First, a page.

By Amy Silverman
By Olivia LaVecchia
By Monica Alonzo and Stephen Lemons
By Chris Parker
By Michael Lacey
By Weston Phippen
Prosecutors in March 1989 declined to file charges, declaring that an investigation had revealed "strong evidence that the victim may not have been telling the truth." But they reconsidered last year, after the girl's friend--then 14--told a Scottsdale police detective investigating the Crane murder that Carpenter had fondled her, too.
The specter of a long prison term persuaded Carpenter to accept a sweetheart plea bargain that demanded no prison time and that will allow misdemeanor instead of felony treatment.
Carpenter knows he won't be so fortunate if a trial jury convicts him of killing Bob Crane.
@body:It is an hour after Judge Gregory Martin has ordered Carpenter to stand trial on a charge of first-degree murder. For the first time since the start of the preliminary hearing, Carpenter looks exhausted. Things had gone well enough for the defense at the hearing that some observers speculated Martin would dismiss the case.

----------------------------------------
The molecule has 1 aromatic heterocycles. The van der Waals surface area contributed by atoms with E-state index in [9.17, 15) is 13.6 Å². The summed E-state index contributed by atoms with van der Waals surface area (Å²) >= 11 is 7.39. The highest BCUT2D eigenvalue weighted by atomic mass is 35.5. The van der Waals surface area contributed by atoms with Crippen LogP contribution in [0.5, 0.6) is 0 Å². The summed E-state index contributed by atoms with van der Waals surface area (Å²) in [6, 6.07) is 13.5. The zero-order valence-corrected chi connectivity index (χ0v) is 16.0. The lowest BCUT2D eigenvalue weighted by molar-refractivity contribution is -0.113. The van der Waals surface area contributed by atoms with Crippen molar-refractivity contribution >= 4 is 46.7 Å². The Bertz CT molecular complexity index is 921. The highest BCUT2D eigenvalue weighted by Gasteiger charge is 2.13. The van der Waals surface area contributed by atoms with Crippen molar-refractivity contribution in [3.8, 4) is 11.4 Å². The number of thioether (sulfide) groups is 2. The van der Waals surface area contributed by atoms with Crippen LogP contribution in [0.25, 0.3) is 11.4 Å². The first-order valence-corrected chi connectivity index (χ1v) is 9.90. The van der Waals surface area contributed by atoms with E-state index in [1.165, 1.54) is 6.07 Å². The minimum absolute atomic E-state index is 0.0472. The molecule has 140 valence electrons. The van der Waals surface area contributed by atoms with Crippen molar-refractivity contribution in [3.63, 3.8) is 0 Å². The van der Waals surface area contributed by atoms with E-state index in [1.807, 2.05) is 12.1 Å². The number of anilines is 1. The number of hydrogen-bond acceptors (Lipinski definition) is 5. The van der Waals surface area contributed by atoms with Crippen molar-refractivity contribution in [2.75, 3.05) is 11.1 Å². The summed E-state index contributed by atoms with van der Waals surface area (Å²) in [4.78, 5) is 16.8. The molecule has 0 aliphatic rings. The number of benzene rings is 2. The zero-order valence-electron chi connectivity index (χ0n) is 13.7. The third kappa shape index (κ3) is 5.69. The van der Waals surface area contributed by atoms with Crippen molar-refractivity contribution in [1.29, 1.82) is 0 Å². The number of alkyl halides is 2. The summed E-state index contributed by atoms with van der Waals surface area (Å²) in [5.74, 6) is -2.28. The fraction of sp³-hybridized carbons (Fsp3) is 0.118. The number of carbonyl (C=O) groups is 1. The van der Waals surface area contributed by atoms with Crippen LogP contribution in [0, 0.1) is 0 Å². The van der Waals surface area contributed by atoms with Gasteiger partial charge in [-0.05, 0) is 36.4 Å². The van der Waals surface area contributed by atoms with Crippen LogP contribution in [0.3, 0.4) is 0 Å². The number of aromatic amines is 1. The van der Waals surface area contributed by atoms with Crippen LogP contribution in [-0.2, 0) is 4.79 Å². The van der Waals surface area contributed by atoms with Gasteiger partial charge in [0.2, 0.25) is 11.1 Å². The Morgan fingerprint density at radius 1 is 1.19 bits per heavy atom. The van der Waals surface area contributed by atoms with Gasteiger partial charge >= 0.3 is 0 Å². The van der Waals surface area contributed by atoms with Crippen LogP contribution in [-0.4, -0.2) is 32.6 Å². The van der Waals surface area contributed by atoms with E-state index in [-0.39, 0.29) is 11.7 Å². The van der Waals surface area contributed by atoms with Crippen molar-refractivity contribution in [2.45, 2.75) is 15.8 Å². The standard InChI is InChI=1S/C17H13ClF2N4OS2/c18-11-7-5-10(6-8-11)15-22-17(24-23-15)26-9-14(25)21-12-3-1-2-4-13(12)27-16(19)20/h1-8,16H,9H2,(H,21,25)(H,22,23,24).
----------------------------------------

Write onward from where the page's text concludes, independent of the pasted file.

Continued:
But finding probable cause is far less rigorous than the reasonable-doubt standard that holds sway in criminal trials.
Martin noted that "it would not be appropriate to comment on whether the evidence as presented at this hearing would be sufficient to . . . convict beyond a reasonable doubt." Some considered that a statement to prosecutor Myrna Parker about how close Martin had been to tossing out the case.
Such nuances mean little to Carpenter right now. He leans back in the passenger seat of his parked rental car, takes off his eyeglasses and closes his tired eyes. He knows his future is utterly uncertain.
"I didn't kill the son of a bitch," Carpenter says after several minutes. "He was my friend.